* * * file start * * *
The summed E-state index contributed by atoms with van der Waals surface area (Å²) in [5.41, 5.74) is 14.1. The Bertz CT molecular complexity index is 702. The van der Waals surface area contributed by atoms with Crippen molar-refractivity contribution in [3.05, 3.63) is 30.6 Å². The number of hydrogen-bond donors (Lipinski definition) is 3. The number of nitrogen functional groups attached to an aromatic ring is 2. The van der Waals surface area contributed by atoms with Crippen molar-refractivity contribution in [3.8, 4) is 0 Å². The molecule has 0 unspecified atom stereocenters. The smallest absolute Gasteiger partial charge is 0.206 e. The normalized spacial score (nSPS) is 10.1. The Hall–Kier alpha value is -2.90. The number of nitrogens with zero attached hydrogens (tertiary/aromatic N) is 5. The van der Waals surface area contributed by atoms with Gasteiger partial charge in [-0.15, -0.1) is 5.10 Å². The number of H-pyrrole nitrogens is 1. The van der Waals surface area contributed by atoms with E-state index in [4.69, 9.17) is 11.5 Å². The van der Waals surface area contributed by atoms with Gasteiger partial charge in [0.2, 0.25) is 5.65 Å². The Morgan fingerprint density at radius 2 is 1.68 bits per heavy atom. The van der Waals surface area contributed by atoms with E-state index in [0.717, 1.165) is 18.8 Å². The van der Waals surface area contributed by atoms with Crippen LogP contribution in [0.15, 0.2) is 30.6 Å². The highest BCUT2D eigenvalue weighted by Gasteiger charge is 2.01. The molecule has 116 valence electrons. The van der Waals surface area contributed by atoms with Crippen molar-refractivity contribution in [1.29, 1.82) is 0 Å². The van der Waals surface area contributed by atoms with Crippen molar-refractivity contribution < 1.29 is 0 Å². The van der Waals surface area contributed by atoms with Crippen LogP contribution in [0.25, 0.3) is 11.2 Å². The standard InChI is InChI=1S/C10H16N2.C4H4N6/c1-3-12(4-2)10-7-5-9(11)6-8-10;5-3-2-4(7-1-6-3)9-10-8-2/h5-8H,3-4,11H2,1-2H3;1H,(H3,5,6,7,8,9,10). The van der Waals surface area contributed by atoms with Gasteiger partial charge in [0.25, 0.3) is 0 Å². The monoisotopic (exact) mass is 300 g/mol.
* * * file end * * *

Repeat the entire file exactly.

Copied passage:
The summed E-state index contributed by atoms with van der Waals surface area (Å²) in [5.41, 5.74) is 14.1. The Bertz CT molecular complexity index is 702. The van der Waals surface area contributed by atoms with Crippen molar-refractivity contribution in [3.05, 3.63) is 30.6 Å². The number of hydrogen-bond donors (Lipinski definition) is 3. The number of nitrogen functional groups attached to an aromatic ring is 2. The van der Waals surface area contributed by atoms with Crippen molar-refractivity contribution in [3.8, 4) is 0 Å². The molecule has 0 unspecified atom stereocenters. The smallest absolute Gasteiger partial charge is 0.206 e. The normalized spacial score (nSPS) is 10.1. The Hall–Kier alpha value is -2.90. The number of nitrogens with zero attached hydrogens (tertiary/aromatic N) is 5. The van der Waals surface area contributed by atoms with Gasteiger partial charge in [-0.15, -0.1) is 5.10 Å². The number of H-pyrrole nitrogens is 1. The van der Waals surface area contributed by atoms with E-state index in [4.69, 9.17) is 11.5 Å². The van der Waals surface area contributed by atoms with Gasteiger partial charge in [0.2, 0.25) is 5.65 Å². The Morgan fingerprint density at radius 2 is 1.68 bits per heavy atom. The van der Waals surface area contributed by atoms with E-state index in [0.717, 1.165) is 18.8 Å². The van der Waals surface area contributed by atoms with Crippen LogP contribution in [0.15, 0.2) is 30.6 Å². The highest BCUT2D eigenvalue weighted by Gasteiger charge is 2.01. The molecule has 116 valence electrons. The van der Waals surface area contributed by atoms with Crippen molar-refractivity contribution in [1.29, 1.82) is 0 Å². The van der Waals surface area contributed by atoms with Crippen molar-refractivity contribution < 1.29 is 0 Å². The van der Waals surface area contributed by atoms with Crippen LogP contribution in [0.25, 0.3) is 11.2 Å². The standard InChI is InChI=1S/C10H16N2.C4H4N6/c1-3-12(4-2)10-7-5-9(11)6-8-10;5-3-2-4(7-1-6-3)9-10-8-2/h5-8H,3-4,11H2,1-2H3;1H,(H3,5,6,7,8,9,10). The van der Waals surface area contributed by atoms with Gasteiger partial charge in [0.25, 0.3) is 0 Å². The monoisotopic (exact) mass is 300 g/mol.